In some embodiments, the fluid contacts the gel material disposed in the pocket 128 b (e.g., by splashing or inundation), causing the gel material to expand and react against the inside surface of the pocket 128 b to urge the lip 126 b into contact with the shaft 102. In some embodiments, the gel material expands and urges the lip 126 b into contact with the shaft 102 within several seconds after exposure of the gel material to the fluid. The system 100 can be used with a variety of naturally-occurring or synthetic fluids, for example, freshwater, salt water, acids, alkaline fluids, blood or other biological fluids, and oils. In general, the type of fluid that is present influences the choice of gel material used in the system 100. Gel materials can respond (e.g., expand and contract) based, in part, on properties of the fluid.

Generally, the seal 120 b is not activated (i.e., the lip 126 b does not move towards the shaft 102) until fluid is present because the gel material does not expand in the absence of a fluid. When the lip 126 b is in contact with the shaft 102, the clearance 130 or gap between the lip 126 b and the shaft 102 is reduced, which reduces the flow area through which the migrating fluid passes. The pressure differential between the first compartment I and the second compartment II is increased as the lip 126 b approaches or comes into contact with the shaft 102. In some embodiments, the ability of the lip 126 b to reduce the flow through the clearance 130 increases as the pressure differential between the first compartment I and the second compartment II increases. The o-rings 118 hinder fluid from migrating from the first compartment I to the second compartment II through the housing 104 by sealing the combination of the alignment ring 116 and the connection plates 110 a and 110 b with respect to the inside surfaces 114 a and 114 b of the housing 104.

In some embodiments, the pressure differential that occurs when the lip 126 b engages the shaft 102 also operates on the gel material disposed in the pocket 128 a of the seal 120 a that faces the second compartment II. The pressure differential causes the gel material in the pocket 128 a to expand, and force the lip 126 a to also engage the shaft 102. In some embodiments, the lip 126 a of the seal 120 a forms a backup seal to hinder fluid from entering the second compartment II if the seal 120 b (e.g., the lip 126 b) facing the first compartment I fails (e.g., due to wear). In some embodiments, some fluid migrates from the first compartment I to the second compartment II and contacts or wets the gel material disposed in the pocket 128 a. When the gel material in the pocket 128 a is exposed to the fluid, the lip 126 a of the seal 120 a moves towards and/or into contact with the shaft 102. In this manner, fluid in the second compartment II is hindered from migrating back to the first compartment I by the operation of the seal 120 a.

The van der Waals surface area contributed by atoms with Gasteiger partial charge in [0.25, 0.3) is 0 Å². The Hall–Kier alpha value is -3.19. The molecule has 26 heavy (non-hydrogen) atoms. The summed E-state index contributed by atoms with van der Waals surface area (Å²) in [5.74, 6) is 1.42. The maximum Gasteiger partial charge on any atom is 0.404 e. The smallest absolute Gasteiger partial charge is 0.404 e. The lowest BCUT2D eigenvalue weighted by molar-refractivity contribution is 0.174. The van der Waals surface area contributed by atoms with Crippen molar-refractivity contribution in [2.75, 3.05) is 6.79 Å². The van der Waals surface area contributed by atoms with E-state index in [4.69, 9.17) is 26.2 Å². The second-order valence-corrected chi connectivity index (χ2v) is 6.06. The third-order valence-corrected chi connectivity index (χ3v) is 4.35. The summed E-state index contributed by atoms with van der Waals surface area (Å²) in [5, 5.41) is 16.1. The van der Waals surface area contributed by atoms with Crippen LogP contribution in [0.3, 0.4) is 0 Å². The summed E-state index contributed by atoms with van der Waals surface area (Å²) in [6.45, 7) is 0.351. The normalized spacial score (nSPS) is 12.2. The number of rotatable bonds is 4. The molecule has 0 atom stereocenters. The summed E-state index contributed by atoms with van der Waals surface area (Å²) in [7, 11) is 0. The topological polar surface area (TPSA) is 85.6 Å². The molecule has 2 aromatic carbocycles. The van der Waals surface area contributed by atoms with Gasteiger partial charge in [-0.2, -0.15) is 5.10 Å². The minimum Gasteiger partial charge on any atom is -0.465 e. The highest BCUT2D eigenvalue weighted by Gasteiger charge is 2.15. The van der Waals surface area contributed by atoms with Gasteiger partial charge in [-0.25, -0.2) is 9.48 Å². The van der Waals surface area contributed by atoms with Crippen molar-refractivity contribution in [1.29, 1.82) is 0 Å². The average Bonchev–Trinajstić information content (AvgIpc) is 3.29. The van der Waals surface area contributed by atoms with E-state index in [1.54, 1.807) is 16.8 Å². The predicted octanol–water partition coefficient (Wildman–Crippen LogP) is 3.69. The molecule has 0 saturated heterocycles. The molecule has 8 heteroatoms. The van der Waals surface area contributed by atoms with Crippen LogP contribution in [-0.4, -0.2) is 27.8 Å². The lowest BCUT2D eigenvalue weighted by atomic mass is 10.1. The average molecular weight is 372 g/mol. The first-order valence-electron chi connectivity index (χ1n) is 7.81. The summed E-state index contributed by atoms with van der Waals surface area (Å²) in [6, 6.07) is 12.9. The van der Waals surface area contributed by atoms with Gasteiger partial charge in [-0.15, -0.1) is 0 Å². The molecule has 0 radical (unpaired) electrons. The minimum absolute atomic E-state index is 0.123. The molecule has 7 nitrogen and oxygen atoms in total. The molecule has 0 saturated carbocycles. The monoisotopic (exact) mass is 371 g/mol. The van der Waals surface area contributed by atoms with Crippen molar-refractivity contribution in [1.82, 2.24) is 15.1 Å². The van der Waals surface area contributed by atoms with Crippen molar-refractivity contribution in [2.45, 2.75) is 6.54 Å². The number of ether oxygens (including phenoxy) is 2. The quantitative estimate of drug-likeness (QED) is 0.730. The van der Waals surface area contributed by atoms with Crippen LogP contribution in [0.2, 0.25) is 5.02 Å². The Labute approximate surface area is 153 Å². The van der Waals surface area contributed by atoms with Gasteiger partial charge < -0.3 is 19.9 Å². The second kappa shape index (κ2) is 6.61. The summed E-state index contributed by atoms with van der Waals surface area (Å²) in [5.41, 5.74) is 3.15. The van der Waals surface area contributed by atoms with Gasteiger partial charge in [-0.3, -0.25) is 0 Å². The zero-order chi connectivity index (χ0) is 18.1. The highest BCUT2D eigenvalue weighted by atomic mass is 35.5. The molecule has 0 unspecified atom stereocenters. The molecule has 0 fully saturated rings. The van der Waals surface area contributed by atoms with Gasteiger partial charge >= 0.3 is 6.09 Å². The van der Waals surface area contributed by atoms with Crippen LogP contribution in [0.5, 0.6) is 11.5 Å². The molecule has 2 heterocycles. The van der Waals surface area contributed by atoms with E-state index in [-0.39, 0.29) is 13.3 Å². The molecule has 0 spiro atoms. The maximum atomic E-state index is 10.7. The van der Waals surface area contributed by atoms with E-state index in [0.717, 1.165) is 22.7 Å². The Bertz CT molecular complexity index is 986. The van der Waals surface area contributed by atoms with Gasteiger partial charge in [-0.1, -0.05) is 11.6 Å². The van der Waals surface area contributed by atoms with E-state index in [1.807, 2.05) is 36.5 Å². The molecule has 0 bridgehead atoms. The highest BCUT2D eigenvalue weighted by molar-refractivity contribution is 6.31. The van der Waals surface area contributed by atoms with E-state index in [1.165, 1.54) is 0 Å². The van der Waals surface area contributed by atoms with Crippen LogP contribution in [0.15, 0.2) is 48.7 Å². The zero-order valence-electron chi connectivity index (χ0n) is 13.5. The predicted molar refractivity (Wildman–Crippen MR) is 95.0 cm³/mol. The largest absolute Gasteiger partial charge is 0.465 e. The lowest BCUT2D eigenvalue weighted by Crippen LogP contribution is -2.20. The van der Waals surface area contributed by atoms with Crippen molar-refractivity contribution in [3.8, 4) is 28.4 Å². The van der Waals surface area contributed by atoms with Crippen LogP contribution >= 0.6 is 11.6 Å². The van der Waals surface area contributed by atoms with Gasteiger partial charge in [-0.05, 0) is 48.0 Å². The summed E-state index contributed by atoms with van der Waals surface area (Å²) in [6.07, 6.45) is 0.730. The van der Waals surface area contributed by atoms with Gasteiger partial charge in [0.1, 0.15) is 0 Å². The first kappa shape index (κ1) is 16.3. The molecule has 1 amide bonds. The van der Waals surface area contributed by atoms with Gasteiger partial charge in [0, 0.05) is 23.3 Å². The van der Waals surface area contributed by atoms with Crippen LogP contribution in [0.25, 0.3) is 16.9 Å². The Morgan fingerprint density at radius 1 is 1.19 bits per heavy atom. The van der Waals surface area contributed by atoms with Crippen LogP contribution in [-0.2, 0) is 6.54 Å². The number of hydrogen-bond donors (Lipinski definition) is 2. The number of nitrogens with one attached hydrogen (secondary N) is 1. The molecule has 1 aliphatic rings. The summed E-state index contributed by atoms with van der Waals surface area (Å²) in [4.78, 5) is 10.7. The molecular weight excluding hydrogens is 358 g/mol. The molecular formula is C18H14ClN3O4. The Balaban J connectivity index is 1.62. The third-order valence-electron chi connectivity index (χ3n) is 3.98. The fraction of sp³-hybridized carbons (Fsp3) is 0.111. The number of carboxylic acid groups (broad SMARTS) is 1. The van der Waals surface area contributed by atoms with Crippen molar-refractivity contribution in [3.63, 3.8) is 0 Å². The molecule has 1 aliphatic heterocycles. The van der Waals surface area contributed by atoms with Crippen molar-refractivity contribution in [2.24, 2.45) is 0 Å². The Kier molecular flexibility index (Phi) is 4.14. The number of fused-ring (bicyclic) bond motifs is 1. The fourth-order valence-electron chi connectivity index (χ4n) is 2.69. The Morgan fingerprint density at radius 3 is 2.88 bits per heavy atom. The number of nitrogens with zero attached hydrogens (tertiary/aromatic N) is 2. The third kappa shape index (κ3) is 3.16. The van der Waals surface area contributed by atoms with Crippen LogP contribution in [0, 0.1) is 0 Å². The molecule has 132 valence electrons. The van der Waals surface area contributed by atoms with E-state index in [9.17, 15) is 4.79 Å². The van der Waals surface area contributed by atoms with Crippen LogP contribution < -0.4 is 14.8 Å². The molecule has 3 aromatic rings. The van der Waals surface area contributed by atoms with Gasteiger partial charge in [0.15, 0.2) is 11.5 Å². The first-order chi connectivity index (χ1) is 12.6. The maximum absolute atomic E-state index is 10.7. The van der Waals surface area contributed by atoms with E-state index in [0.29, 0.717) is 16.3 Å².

After the seals 120 a and 120 b have been activated by exposure to a fluid, the lips 126 a and 126 b remain in contact with the shaft 102 until the fluid is removed and the seals 120 a and 120 b are dried (e.g., by the application of heat). In some embodiments, the seals 120 a and 120 b are dried by exposure to air. The gel material contracts in the absence of a fluid, for example, when the gel material is dried. As the gel material contracts, the seals 120 a and 120 b deform back to the original shape that the seals 120 a and 120 b occupied prior to exposure to the fluid (e.g., prior to the leak). The system 100 can be used for multiple leaks without being replaced because expansion of the gel material is a reversible effect (e.g., by contraction of the gel material).

Generally, a gel is a colloid material in which dispersed particles couple to the dispersion medium to form a semi-solid material. Gels are sometimes classified according to the dispersion medium associated with the gel. For example, the dispersion medium for a hydrogel is water, and the dispersion medium for an acrylamide gel is acetone.

Gel materials used in some embodiments of the invention are generated by immersing polymer strands (e.g., gel particles) into a solution (e.g., water or acetone). In some embodiments, gel particles are suspended in the dispersion medium. In some embodiments, a gel changes volume (e.g., expands or contracts) in response to the environment to which the gel is exposed. The change in volume of the gel material is directly proportional to a property of the gel material known as Osmotic pressure. Osmotic pressure depends on a variety of factors, for example, temperature, ionization of the dispersion medium, concentration of the solution (e.g., of acetone), or the external forces (e.g., pressure) acting on the gel material. Generally, the gel seeks to occupy the state with lowest thermodynamic energy (e.g., lowest Osmotic pressure). In the absence of external forces (e.g., Osmotic pressure of 0 N/m2), the gel collapses unto itself. For example, some acrylamide gels (also called “smart gels”) can reduce in volume by a factor of about 1,000 when exposed to appropriate external conditions sufficient to cause a phase change in the smart gel.